Table of Contents
- 1 What is the SAT?
- 2 How is the Digital SAT different?
- 3 When will the Digital SAT be implemented?
- 4 Tips and Strategies to Ace the Writing Section
With college applications just around the corner, getting a good score on the SAT is most important now more than ever. Getting a high score on the SAT not only will make you a competitive applicant when applying to top-ranked universities such as the Ivy League but also allows you to qualify for scholarships.
What is the SAT?
The College Board administers the SAT, which is a standardized test that is broadly recognized for admissions in the United States. It is a three-hour-long multiple-choice test with two sections: Math and Evidence-Based Reading and Writing.
The total score for the SAT is 1600. In order to ease your way into the ivy leagues, it is highly recommended to ensure that your SAT score is above 1450.
Unfortunately, the average score is only 1060. Most high school students take the SAT during the spring of their junior year or fall of their senior year.
However, It’s important to retake the test if you are required to increase your score before you apply to college. So, if you have already taken the SAT once or twice, you might be asking yourself, what could I have done to get a better score? Usually, students tend to do better on the math section, perhaps due to its objective nature.
How is the Digital SAT different?
Due to the impact of COVID-19, many colleges and universities have transitioned to test-optional admissions policies. In response to these changing circumstances, the College Board has introduced a digital version of the SAT exam. This digital SAT is designed to be computer adaptive, offering a more personalized testing experience for students.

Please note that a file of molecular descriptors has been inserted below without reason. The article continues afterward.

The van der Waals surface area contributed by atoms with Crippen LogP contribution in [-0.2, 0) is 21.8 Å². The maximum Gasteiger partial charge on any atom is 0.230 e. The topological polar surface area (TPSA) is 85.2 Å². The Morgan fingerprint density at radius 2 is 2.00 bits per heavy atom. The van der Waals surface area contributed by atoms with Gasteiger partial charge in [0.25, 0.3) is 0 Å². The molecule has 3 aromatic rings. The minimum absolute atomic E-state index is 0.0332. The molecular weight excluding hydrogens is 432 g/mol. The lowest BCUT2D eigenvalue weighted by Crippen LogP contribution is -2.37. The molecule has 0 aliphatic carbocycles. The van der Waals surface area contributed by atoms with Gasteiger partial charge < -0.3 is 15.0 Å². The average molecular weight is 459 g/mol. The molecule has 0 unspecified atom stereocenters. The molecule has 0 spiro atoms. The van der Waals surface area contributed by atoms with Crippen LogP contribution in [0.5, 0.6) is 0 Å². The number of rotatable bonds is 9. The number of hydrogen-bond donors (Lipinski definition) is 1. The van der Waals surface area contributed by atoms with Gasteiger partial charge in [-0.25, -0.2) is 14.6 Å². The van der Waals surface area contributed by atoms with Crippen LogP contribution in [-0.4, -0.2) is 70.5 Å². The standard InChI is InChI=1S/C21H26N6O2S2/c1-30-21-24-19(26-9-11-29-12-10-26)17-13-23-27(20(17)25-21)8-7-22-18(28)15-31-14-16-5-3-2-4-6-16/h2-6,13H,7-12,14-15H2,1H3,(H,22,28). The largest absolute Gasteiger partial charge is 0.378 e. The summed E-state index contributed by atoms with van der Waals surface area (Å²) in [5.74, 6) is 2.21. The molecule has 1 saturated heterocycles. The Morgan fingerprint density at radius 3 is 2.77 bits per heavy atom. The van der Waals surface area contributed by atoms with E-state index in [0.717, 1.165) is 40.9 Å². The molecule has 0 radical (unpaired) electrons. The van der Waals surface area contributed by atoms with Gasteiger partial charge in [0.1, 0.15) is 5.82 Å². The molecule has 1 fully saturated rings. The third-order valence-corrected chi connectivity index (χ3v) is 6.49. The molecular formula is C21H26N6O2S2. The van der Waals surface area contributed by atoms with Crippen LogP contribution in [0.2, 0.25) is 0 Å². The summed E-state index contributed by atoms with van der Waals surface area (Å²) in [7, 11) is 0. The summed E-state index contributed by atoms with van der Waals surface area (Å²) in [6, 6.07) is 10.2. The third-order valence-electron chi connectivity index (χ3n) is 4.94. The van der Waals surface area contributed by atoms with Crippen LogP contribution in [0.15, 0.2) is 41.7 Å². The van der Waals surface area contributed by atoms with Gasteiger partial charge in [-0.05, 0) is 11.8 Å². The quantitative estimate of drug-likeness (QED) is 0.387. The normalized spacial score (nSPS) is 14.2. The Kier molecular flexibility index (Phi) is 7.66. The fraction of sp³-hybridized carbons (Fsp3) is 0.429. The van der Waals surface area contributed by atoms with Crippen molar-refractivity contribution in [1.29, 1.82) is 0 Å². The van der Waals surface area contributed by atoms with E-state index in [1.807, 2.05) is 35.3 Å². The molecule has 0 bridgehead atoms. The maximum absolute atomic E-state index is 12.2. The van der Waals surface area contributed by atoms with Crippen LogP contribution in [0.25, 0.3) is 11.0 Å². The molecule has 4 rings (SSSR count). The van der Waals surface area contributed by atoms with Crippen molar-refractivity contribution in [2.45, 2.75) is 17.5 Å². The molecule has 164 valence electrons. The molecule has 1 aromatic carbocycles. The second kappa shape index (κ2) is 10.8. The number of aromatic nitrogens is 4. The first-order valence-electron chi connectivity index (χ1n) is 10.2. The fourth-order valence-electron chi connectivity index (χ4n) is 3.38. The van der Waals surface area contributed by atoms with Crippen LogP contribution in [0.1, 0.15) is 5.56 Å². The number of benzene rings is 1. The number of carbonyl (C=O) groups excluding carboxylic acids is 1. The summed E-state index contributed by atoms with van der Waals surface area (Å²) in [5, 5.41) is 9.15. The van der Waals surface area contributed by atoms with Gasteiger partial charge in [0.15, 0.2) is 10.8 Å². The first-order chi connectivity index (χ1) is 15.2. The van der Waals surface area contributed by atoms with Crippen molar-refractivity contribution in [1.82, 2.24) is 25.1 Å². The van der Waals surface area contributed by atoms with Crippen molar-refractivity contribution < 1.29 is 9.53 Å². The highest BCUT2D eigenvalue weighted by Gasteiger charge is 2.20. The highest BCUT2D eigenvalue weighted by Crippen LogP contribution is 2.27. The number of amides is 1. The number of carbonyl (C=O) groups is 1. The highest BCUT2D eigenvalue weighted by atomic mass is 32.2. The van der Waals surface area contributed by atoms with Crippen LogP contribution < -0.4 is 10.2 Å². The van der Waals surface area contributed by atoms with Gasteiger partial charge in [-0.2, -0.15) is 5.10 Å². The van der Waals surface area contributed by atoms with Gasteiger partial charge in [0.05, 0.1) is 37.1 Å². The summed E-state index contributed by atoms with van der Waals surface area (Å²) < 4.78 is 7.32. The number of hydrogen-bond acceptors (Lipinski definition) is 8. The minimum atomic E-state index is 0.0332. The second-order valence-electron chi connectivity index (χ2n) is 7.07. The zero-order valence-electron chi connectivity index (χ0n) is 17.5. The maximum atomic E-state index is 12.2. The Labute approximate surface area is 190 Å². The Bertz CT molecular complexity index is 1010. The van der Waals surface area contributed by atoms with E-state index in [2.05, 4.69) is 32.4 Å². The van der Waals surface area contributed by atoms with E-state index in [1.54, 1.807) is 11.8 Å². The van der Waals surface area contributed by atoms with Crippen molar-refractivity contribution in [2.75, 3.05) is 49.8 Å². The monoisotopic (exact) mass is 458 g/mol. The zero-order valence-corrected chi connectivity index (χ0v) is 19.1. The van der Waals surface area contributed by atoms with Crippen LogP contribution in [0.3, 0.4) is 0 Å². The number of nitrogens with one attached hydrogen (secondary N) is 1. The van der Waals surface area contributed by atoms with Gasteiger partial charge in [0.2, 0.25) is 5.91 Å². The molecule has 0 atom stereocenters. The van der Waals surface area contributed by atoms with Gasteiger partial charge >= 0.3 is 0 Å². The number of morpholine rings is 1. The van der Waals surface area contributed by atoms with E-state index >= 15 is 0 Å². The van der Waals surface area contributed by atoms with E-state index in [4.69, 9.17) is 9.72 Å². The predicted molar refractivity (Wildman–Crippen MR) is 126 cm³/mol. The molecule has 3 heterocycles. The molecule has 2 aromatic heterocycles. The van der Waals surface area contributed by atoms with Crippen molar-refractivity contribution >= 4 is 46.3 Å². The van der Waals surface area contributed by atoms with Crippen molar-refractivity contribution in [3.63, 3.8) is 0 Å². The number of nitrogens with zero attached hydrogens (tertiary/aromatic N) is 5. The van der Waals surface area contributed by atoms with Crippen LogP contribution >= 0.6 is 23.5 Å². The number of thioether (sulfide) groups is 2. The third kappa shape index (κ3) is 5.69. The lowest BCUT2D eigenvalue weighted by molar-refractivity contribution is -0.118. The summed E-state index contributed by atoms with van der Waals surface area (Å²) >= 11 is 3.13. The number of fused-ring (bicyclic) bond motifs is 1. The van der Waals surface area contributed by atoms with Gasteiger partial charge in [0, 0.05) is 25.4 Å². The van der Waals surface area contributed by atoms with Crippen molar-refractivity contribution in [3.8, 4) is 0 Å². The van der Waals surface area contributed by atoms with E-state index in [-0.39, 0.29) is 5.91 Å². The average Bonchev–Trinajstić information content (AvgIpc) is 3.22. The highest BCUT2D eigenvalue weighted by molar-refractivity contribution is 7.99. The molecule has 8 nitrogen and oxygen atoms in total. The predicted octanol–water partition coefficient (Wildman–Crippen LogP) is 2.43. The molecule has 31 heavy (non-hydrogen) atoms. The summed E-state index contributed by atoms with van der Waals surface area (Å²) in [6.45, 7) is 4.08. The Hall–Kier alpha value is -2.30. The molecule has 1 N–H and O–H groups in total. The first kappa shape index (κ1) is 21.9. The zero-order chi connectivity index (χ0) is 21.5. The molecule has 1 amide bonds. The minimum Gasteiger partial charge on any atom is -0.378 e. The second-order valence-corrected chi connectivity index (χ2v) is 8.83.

Mode of Test
When taking the digital SAT, students will use a custom-built digital exam application on their laptops or tablets, which they will download before test day. The exam is tailored to each student’s performance, meaning that the difficulty level of the questions in the second section depends on how well they performed in the first section. Higher performance in the first section leads to more challenging questions in the second section, with each question being worth more points. While there is still no penalty for guessing, it is advantageous for students to answer as accurately as possible in the first section to maximize their opportunities in the second section.
Duration of the Test
One significant change with the digital SAT is a shorter testing time. Recognizing the issue of testing fatigue, the College Board has aimed to make the test closer to two hours instead of the traditional three hours. This reduction in time is achieved by streamlining exam setup, eliminating time-consuming preamble, and incorporating shorter reading passages with more direct questions. The adaptive nature of the test allows for the same core reading, writing, and math knowledge to be measured more efficiently, providing students with more time per question.